In most open waters concentrations vary somewhat around typical values of about 3.5%, far higher than the body can tolerate and most beyond what the kidney can process. A point frequently overlooked, in claims that the kidney can excrete NaCl in Baltic concentrations (2%), is that the gut cannot absorb water at such concentrations, so that there is no benefit in drinking such water. Drinking seawater temporarily increases blood’s NaCl concentration. This signals the kidney to excrete sodium, but seawater’s sodium concentration is above the kidney’s maximum concentrating ability. Eventually the blood’s sodium concentration rises to toxic levels, removing water from cells and interfering with nerve conduction, ultimately producing fatal seizure and heart arrhythmia.[citation needed]

Survival manuals consistently advise against drinking seawater.[12] A summary of 163 life raft voyages estimated the risk of death at 39% for those who drank seawater, compared to 3% for those who did not. The effect of seawater intake on rats confirmed the negative effects of drinking seawater when dehydrated.[13] However the regulation of the uptake of seawater salts may be possible through the colon. The mother of the Robertson family who were castaway for 38 days in 1972, proposed the feasibility of hydration through unpotable water enemas.[citation needed]

The temptation to drink seawater was greatest for sailors who had expended their supply of fresh water, and were unable to capture enough rainwater for drinking. This frustration was described famously by a line from Samuel Taylor Coleridge's The Rime of the Ancient Mariner:

Water, water, everywhere,Template:BreakAnd all the boards did shrink;Template:BreakWater, water, everywhere,Template:BreakNor any drop to drink.

Although humans cannot survive on seawater, some people claim that up to two cups a day, mixed with fresh water in a 2:3 ratio, produces no ill effect. The French physician Alain Bombard survived an ocean crossing in a small Zodiak rubber boat using mainly raw fish meat, which contains about 40 percent water (like most living tissues), as well as small amounts of seawater and other provisions harvested from the ocean. His findings were challenged, but an alternative explanation was not given. In Kon-Tiki, Thor Heyerdahl reported drinking seawater mixed with fresh in a 40/60% ratio. A few years later another adventurer named William Willis claimed to have drunk two cups of seawater and one cup of fresh per day for 70 days without ill effect when he lost part of his water supply.[14]

During the 18th Century, Richard Russell advocated the practice's medical use in the UK, and René Quinton expanded the advocation of the practice other countries, notably France, in the 20th century. Currently, the practice is widely used in Nicaragua and other countries, supposedly taking advantage of the latest medical discoveries.

Most ocean-going vessels desalinate potable water from seawater using processes such as vacuum distillation or multi-stage flash distillation in an evaporator, or more recently by reverse osmosis. These energy-intensive processes were not usually available during the Age of Sail. Larger sailing warships with large crews, such as Nelson's Template:HMS were fitted with distilling apparati in their galleys.[15]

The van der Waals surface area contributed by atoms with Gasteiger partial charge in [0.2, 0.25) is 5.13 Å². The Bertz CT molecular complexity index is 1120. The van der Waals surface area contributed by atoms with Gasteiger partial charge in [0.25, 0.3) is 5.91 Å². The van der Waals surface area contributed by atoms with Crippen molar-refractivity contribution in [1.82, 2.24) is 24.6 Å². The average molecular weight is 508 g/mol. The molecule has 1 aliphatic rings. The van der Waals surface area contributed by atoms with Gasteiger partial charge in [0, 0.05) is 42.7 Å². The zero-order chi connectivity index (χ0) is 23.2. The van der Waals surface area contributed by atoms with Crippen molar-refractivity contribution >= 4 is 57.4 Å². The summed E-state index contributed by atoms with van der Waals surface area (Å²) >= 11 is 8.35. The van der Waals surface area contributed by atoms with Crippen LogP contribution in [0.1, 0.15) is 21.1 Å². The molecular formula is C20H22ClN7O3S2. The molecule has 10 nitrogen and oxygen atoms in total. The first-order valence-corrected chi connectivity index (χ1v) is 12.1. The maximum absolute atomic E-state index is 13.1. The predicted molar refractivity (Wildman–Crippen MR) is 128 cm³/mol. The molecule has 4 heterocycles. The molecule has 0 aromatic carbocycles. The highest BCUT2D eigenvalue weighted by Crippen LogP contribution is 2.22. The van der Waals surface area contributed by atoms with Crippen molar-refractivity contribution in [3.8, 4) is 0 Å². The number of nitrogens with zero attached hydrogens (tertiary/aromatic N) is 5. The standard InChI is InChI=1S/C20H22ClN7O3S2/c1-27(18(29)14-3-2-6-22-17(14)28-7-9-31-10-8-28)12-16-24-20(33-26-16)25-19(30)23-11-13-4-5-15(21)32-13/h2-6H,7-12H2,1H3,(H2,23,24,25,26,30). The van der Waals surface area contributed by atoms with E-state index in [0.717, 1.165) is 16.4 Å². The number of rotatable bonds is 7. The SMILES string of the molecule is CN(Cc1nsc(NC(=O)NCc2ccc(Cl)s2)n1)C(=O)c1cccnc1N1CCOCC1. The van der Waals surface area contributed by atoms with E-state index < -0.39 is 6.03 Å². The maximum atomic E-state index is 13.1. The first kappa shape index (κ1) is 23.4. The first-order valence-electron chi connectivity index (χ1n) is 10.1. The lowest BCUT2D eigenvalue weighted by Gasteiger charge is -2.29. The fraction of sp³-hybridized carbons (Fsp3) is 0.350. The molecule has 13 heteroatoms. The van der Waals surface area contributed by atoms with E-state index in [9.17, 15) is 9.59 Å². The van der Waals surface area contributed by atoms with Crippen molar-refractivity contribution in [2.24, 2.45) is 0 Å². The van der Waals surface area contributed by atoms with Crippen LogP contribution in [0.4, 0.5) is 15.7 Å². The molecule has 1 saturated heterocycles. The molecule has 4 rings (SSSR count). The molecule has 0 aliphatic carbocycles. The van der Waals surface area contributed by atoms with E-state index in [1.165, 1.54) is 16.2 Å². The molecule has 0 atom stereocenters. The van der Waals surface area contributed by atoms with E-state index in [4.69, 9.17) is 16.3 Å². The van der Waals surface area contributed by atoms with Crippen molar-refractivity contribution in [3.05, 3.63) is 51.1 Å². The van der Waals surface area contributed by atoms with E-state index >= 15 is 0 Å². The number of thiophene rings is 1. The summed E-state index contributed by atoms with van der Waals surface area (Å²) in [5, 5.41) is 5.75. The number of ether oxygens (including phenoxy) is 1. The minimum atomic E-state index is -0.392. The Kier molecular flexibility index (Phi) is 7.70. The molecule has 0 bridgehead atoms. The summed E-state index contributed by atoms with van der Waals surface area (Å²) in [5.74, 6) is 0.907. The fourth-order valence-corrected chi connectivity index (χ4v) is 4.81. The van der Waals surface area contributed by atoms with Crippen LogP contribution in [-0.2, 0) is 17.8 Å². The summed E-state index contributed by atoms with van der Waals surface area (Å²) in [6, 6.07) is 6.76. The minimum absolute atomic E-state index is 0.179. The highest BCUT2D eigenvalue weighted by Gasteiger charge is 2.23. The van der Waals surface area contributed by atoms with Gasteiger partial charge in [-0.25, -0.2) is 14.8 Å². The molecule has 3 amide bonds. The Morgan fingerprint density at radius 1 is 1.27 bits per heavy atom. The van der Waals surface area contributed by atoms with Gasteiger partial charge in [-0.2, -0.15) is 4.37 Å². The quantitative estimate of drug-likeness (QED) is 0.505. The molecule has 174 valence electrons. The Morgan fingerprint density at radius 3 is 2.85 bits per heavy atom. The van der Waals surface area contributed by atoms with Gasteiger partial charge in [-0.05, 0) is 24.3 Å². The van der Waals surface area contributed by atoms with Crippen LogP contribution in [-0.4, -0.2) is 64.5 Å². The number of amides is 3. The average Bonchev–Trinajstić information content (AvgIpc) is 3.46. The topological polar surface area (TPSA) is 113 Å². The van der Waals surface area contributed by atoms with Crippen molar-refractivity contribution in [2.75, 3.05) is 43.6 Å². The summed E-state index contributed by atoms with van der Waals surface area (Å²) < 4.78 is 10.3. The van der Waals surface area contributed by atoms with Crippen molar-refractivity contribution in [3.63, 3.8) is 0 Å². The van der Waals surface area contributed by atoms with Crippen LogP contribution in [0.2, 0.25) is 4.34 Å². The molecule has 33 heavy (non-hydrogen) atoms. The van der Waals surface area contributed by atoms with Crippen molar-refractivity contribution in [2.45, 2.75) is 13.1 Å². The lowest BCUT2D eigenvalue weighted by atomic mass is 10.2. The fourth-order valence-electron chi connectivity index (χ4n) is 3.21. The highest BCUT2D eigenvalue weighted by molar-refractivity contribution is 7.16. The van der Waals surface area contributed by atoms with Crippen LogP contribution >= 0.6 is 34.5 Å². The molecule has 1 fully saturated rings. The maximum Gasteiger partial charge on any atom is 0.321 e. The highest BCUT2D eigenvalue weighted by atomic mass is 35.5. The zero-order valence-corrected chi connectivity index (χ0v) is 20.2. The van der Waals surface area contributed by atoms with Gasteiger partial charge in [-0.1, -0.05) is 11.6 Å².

Other land and marine animals such as fish, whales, sea turtles, penguins and others can adapt to a high saline habitat. For example, the kidney of the desert rat can concentrate sodium far more efficiently than the human kidney.[citation needed]


ASTM International had defined an international standard for making artificial seawater: ASTM D1141-98. It is used in many research testing labs as a reproducible solution for seawater such as tests on corrosion, oil contamination, and detergency evaluation.[16]

See also

  • Freshwater
  • Saline water
  • Salinity
  • Sea salt
  • Seawater pH
  • Thermohaline circulation
  • CORA dataset global ocean salinity

External links


  1. U.S. Office of Naval Research Ocean, Water: Temperature.
  2. Sylte, Gudrun Urd. Den aller kaldaste havstraumen. URL accessed on May 24, 2010.
  3. Desalination and Water Treatment. aDepartment of Mechanical Engineering, Massachusetts Institute of Technology. URL accessed on 17 October 2010.
  4. Thermal conductivity of seawater and its concentrates. URL accessed on 17 October 2010.
  5. World Ocean Atlas 2009. NOAA. URL accessed on 05 December 2012.
  6. Doney, Scott C. (June 18, 2010). The Growing Human Footprint on Coastal and Open-Ocean Biogeochemistry. Science Magazine 328 (5985): 1512–1516.
  7. 7.0 7.1 Gale, Thomson Ocean Chemical Processes. URL accessed on December 2, 2006.
  8. 8.0 8.1 Pinet, Paul R. (1996). Invitation to Oceanography, 126, 134–135, St. Paul: West Publishing Company.
  9. C. Michael Hogan. 2010. Calcium. eds. A. Jorgensen, C. Cleveland. Encyclopedia of Earth. National Council for Science and the Environment.
  10. DOE (1994). Handbook of methods for the analysis of the various parameters of the carbon dioxide system in sea water.
  11. Ask A Scientist. Biology Archive.
  12. Shipboard Medicine. URL accessed on 17 October 2010.
  13. Etzion and Yagil (1987;86(1)). Metabolic effects in rats drinking increasing concentrations of seawater.. Comp Biochem Physiol A. 86 (1): 49–55.
  14. King, Dean (2004). Skeletons on the Zahara: a true story of survival, New York: Back Bay Books.
  15. Rippon, Commander P.M., RN (1998). The evolution of engineering in the Royal Navy, 78–79, Spellmount.
  16. ASTM D1141-98(2013). ASTM. URL accessed on 2013-08-17.